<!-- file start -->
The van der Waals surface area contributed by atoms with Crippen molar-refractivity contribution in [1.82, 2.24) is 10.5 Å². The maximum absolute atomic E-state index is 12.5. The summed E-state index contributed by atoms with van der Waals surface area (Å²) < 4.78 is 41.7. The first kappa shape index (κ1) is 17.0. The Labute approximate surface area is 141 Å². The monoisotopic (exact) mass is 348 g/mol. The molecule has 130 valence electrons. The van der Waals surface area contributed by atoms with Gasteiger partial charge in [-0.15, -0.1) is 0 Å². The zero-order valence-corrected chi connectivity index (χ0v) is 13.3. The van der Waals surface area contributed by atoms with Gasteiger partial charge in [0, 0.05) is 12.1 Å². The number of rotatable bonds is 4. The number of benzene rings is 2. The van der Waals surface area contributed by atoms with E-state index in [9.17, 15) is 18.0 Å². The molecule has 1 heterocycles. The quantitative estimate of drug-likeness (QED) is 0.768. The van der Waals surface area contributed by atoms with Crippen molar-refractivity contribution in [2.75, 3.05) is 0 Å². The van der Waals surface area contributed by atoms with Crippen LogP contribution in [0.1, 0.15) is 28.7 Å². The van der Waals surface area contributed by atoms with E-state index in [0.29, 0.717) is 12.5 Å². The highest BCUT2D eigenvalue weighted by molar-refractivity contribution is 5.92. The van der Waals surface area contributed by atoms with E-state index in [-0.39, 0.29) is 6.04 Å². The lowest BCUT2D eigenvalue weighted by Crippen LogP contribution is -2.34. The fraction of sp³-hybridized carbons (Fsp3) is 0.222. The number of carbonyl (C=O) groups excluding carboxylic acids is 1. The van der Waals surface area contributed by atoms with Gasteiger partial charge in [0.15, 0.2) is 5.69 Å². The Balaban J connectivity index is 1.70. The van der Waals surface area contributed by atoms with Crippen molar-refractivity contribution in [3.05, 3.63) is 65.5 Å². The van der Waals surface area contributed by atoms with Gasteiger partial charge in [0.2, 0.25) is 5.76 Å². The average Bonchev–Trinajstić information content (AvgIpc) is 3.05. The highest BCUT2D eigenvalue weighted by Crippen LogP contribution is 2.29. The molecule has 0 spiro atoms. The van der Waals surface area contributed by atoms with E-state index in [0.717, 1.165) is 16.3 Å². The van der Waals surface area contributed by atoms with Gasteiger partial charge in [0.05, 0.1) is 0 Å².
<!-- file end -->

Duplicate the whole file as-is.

The van der Waals surface area contributed by atoms with Crippen molar-refractivity contribution in [1.82, 2.24) is 10.5 Å². The maximum absolute atomic E-state index is 12.5. The summed E-state index contributed by atoms with van der Waals surface area (Å²) < 4.78 is 41.7. The first kappa shape index (κ1) is 17.0. The Labute approximate surface area is 141 Å². The monoisotopic (exact) mass is 348 g/mol. The molecule has 130 valence electrons. The van der Waals surface area contributed by atoms with Gasteiger partial charge in [-0.15, -0.1) is 0 Å². The zero-order valence-corrected chi connectivity index (χ0v) is 13.3. The van der Waals surface area contributed by atoms with Gasteiger partial charge in [0, 0.05) is 12.1 Å². The number of rotatable bonds is 4. The number of benzene rings is 2. The van der Waals surface area contributed by atoms with E-state index in [9.17, 15) is 18.0 Å². The molecule has 1 heterocycles. The quantitative estimate of drug-likeness (QED) is 0.768. The van der Waals surface area contributed by atoms with Crippen molar-refractivity contribution in [2.75, 3.05) is 0 Å². The van der Waals surface area contributed by atoms with Crippen LogP contribution in [0.1, 0.15) is 28.7 Å². The van der Waals surface area contributed by atoms with E-state index in [0.29, 0.717) is 12.5 Å². The highest BCUT2D eigenvalue weighted by molar-refractivity contribution is 5.92. The van der Waals surface area contributed by atoms with E-state index in [-0.39, 0.29) is 6.04 Å². The lowest BCUT2D eigenvalue weighted by Crippen LogP contribution is -2.34. The fraction of sp³-hybridized carbons (Fsp3) is 0.222. The number of carbonyl (C=O) groups excluding carboxylic acids is 1. The van der Waals surface area contributed by atoms with Gasteiger partial charge in [0.15, 0.2) is 5.69 Å². The Balaban J connectivity index is 1.70. The van der Waals surface area contributed by atoms with Crippen molar-refractivity contribution in [3.05, 3.63) is 65.5 Å². The van der Waals surface area contributed by atoms with Gasteiger partial charge in [0.2, 0.25) is 5.76 Å². The average Bonchev–Trinajstić information content (AvgIpc) is 3.05. The highest BCUT2D eigenvalue weighted by Crippen LogP contribution is 2.29. The molecule has 0 spiro atoms. The van der Waals surface area contributed by atoms with E-state index in [0.717, 1.165) is 16.3 Å². The van der Waals surface area contributed by atoms with Gasteiger partial charge in [0.05, 0.1) is 0 Å².